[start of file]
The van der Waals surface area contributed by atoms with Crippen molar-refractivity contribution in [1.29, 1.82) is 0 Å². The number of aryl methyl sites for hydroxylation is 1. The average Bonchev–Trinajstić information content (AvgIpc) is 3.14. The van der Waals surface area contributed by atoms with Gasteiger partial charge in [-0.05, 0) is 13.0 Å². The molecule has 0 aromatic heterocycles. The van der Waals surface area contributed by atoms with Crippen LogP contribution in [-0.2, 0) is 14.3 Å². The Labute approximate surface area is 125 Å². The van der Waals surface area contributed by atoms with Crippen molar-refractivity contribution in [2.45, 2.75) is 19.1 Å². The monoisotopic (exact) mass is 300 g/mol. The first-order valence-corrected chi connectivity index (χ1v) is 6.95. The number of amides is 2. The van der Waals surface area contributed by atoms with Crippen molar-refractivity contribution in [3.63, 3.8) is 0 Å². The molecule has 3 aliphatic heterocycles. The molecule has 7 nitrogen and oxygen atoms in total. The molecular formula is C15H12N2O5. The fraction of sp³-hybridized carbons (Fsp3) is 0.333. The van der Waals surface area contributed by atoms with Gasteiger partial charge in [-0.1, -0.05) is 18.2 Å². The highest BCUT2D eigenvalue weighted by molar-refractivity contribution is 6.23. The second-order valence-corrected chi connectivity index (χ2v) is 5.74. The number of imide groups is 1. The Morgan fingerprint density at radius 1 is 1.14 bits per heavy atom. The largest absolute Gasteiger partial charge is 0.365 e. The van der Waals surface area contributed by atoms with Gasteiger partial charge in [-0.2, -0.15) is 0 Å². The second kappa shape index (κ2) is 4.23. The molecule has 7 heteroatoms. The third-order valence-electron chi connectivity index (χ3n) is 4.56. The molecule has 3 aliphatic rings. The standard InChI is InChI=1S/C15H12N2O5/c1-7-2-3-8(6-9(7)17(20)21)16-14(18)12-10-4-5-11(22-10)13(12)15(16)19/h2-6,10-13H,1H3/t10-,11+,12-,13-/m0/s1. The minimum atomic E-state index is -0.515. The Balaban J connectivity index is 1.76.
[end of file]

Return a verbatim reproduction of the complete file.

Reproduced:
The van der Waals surface area contributed by atoms with Crippen molar-refractivity contribution in [1.29, 1.82) is 0 Å². The number of aryl methyl sites for hydroxylation is 1. The average Bonchev–Trinajstić information content (AvgIpc) is 3.14. The van der Waals surface area contributed by atoms with Gasteiger partial charge in [-0.05, 0) is 13.0 Å². The molecule has 0 aromatic heterocycles. The van der Waals surface area contributed by atoms with Crippen LogP contribution in [-0.2, 0) is 14.3 Å². The Labute approximate surface area is 125 Å². The van der Waals surface area contributed by atoms with Crippen molar-refractivity contribution in [2.45, 2.75) is 19.1 Å². The monoisotopic (exact) mass is 300 g/mol. The first-order valence-corrected chi connectivity index (χ1v) is 6.95. The number of amides is 2. The van der Waals surface area contributed by atoms with Crippen molar-refractivity contribution in [3.63, 3.8) is 0 Å². The molecule has 3 aliphatic heterocycles. The molecule has 7 nitrogen and oxygen atoms in total. The molecular formula is C15H12N2O5. The fraction of sp³-hybridized carbons (Fsp3) is 0.333. The van der Waals surface area contributed by atoms with Gasteiger partial charge in [-0.1, -0.05) is 18.2 Å². The highest BCUT2D eigenvalue weighted by molar-refractivity contribution is 6.23. The second-order valence-corrected chi connectivity index (χ2v) is 5.74. The number of imide groups is 1. The Morgan fingerprint density at radius 1 is 1.14 bits per heavy atom. The largest absolute Gasteiger partial charge is 0.365 e. The van der Waals surface area contributed by atoms with Gasteiger partial charge in [-0.2, -0.15) is 0 Å². The second kappa shape index (κ2) is 4.23. The molecule has 7 heteroatoms. The third-order valence-electron chi connectivity index (χ3n) is 4.56. The molecule has 3 aliphatic rings. The standard InChI is InChI=1S/C15H12N2O5/c1-7-2-3-8(6-9(7)17(20)21)16-14(18)12-10-4-5-11(22-10)13(12)15(16)19/h2-6,10-13H,1H3/t10-,11+,12-,13-/m0/s1. The minimum atomic E-state index is -0.515. The Balaban J connectivity index is 1.76.